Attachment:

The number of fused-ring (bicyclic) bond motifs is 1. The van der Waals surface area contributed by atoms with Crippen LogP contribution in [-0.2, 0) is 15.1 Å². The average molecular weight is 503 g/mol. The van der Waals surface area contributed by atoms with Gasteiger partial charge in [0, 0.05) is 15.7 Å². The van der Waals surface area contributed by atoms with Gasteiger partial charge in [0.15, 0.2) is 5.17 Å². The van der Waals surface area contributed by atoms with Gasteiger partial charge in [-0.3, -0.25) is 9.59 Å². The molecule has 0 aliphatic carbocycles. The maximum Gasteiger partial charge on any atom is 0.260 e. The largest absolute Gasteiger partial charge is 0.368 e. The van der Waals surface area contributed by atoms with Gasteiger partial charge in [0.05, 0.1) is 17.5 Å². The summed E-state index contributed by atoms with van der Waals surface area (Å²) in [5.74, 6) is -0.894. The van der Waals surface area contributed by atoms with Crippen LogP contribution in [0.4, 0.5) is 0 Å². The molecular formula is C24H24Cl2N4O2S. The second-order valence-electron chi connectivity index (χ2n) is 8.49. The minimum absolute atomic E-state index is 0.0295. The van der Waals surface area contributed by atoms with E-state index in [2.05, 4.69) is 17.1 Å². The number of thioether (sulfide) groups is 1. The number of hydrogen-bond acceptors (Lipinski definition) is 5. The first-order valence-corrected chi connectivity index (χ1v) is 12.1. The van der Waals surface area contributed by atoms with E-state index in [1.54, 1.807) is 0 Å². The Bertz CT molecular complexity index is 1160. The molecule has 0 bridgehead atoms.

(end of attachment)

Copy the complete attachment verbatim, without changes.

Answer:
The number of fused-ring (bicyclic) bond motifs is 1. The van der Waals surface area contributed by atoms with Crippen LogP contribution in [-0.2, 0) is 15.1 Å². The average molecular weight is 503 g/mol. The van der Waals surface area contributed by atoms with Gasteiger partial charge in [0, 0.05) is 15.7 Å². The van der Waals surface area contributed by atoms with Gasteiger partial charge in [0.15, 0.2) is 5.17 Å². The van der Waals surface area contributed by atoms with Gasteiger partial charge in [-0.3, -0.25) is 9.59 Å². The molecule has 0 aliphatic carbocycles. The maximum Gasteiger partial charge on any atom is 0.260 e. The largest absolute Gasteiger partial charge is 0.368 e. The van der Waals surface area contributed by atoms with Gasteiger partial charge in [0.05, 0.1) is 17.5 Å². The summed E-state index contributed by atoms with van der Waals surface area (Å²) in [5.74, 6) is -0.894. The van der Waals surface area contributed by atoms with Crippen LogP contribution in [0.4, 0.5) is 0 Å². The molecular formula is C24H24Cl2N4O2S. The second-order valence-electron chi connectivity index (χ2n) is 8.49. The minimum absolute atomic E-state index is 0.0295. The van der Waals surface area contributed by atoms with E-state index in [2.05, 4.69) is 17.1 Å². The number of thioether (sulfide) groups is 1. The number of hydrogen-bond acceptors (Lipinski definition) is 5. The first-order valence-corrected chi connectivity index (χ1v) is 12.1. The van der Waals surface area contributed by atoms with E-state index in [1.54, 1.807) is 0 Å². The Bertz CT molecular complexity index is 1160. The molecule has 0 bridgehead atoms.